Google starts to prove it's not just a one-trick pony

See Google co-founder Larry Page's 'flying car' in action
See Google co-founder Larry Page's 'flying car' in action

Google has long been known as an advertising powerhouse, but it's starting to develop some new moneymakers.

Alphabet (GOOGL, Tech30), Google's parent company, saw its "other revenues" hit nearly $3.1 billion in the first quarter, a gain of about 50% from the same quarter a year earlier.

The segment includes sales from newer Google product categories like cloud services, the Google Play store and its growing list of hardware products like the Pixel phone and Google Home.

Alphabet does not yet break down sales for each. But on a conference call with analysts Thursday, Google CEO Sundar Pichai touted the company's continued sales progress in both areas.

"We are seeing a meaningful shift and this momentum is resulting in a fast-growing business," Pichai said of Google's cloud efforts.

Sales from Alphabet's moonshots projects like Fiber and Nest also grew to $244 million in the quarter, up from $165 million a year earlier. However, Google's loss for these ambitious projects ticked up slightly to $855 million.

Of course, the vast majority of Google's revenue still comes from its core advertising business, which accounted for $21.4 billion of Alphabet's $24.8 billion in overall sales.

Related: Google brings its moonshots back to earth

In a founders' letter published earlier Thursday, Google cofounder Larry Page suggested the company has gotten better at developing its newer business ventures in the nearly two years since restructuring as Alphabet.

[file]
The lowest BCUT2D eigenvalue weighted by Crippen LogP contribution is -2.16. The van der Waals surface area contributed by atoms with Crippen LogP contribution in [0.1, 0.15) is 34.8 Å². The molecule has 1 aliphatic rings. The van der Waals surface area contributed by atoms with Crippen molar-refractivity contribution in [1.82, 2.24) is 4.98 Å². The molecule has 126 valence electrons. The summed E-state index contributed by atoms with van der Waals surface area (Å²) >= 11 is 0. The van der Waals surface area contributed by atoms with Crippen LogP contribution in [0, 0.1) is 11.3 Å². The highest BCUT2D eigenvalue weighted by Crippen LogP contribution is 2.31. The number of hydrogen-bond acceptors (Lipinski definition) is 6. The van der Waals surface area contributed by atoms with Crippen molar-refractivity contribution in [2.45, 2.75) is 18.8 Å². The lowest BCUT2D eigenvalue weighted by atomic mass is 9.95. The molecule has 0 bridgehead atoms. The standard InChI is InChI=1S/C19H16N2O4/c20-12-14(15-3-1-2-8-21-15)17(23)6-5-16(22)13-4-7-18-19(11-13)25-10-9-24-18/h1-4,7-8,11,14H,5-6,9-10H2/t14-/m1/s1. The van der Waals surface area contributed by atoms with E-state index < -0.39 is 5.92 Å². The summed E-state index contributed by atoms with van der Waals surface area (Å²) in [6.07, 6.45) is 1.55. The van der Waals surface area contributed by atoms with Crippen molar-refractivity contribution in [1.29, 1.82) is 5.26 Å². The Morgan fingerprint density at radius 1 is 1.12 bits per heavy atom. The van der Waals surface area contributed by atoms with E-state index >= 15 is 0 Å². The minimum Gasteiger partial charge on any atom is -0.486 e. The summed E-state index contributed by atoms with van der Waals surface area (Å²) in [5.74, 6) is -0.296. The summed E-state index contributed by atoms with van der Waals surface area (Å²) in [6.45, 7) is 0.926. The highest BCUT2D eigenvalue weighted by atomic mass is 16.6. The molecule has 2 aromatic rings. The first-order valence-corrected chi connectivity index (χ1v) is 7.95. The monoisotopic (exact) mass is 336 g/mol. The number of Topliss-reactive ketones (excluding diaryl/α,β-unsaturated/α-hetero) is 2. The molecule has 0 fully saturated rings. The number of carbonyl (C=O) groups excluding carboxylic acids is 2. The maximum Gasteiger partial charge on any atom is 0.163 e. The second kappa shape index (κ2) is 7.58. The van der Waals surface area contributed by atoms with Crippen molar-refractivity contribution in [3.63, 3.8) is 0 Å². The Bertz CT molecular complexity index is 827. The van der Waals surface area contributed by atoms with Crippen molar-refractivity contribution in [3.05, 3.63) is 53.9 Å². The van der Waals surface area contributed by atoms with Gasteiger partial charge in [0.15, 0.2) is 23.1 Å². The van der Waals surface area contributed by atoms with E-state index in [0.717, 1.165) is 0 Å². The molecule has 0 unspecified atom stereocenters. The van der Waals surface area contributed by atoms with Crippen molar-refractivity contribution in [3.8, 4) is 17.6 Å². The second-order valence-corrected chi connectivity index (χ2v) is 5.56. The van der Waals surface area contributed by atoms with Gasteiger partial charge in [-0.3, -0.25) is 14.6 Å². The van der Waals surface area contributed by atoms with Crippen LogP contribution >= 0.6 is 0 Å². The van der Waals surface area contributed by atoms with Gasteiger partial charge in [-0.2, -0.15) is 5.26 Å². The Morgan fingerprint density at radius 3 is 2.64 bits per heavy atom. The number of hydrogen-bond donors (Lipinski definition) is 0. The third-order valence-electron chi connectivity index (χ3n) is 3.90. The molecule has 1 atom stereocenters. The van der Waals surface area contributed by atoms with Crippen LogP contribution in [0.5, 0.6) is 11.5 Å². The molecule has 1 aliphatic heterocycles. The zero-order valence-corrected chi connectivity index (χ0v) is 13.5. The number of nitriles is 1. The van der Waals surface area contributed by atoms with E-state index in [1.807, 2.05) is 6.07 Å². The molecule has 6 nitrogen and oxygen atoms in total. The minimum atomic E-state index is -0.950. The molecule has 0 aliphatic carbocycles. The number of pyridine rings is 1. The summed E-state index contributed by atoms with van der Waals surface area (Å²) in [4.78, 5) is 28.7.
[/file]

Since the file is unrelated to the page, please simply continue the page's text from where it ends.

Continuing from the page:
"I... think we have learned a lot about how to set up new companies with a structure for success," he wrote in the letter.

In December, Google spun off its self-driving car program into a separate business called Waymo. Google has also cut staff from its high-speed Internet service and recently brought on a new CEO.

Google stock has soared this year, pushing the company's market cap above $600 billion this week for the first time. The stock was up 4% after hours Thursday.

But there are lingering concerns about the fallout from an advertiser boycott over offensive YouTube content. Some analysts estimate the financial hit to Google could be as much as $500 million -- a significant sum, but a small amount relative to Google's overall sales.

"We have taken it pretty seriously and we are taking significant steps," Pichai said on the call. Google has begun investing in artificial intelligence to better pinpoint objectionable content. "I'm pretty confident at the rate at which we've made progress."

Martin Utreras, an analyst with eMarketer, said the boycott was unlikely to affect the first quarter earnings, given the controversy kicked off late in the quarter.

"However, with YouTube as a core driver of ad growth, we expect Google to quickly contain and address YouTube's issues in order to maintain growth expectations for the year," Utreras said in a statement.

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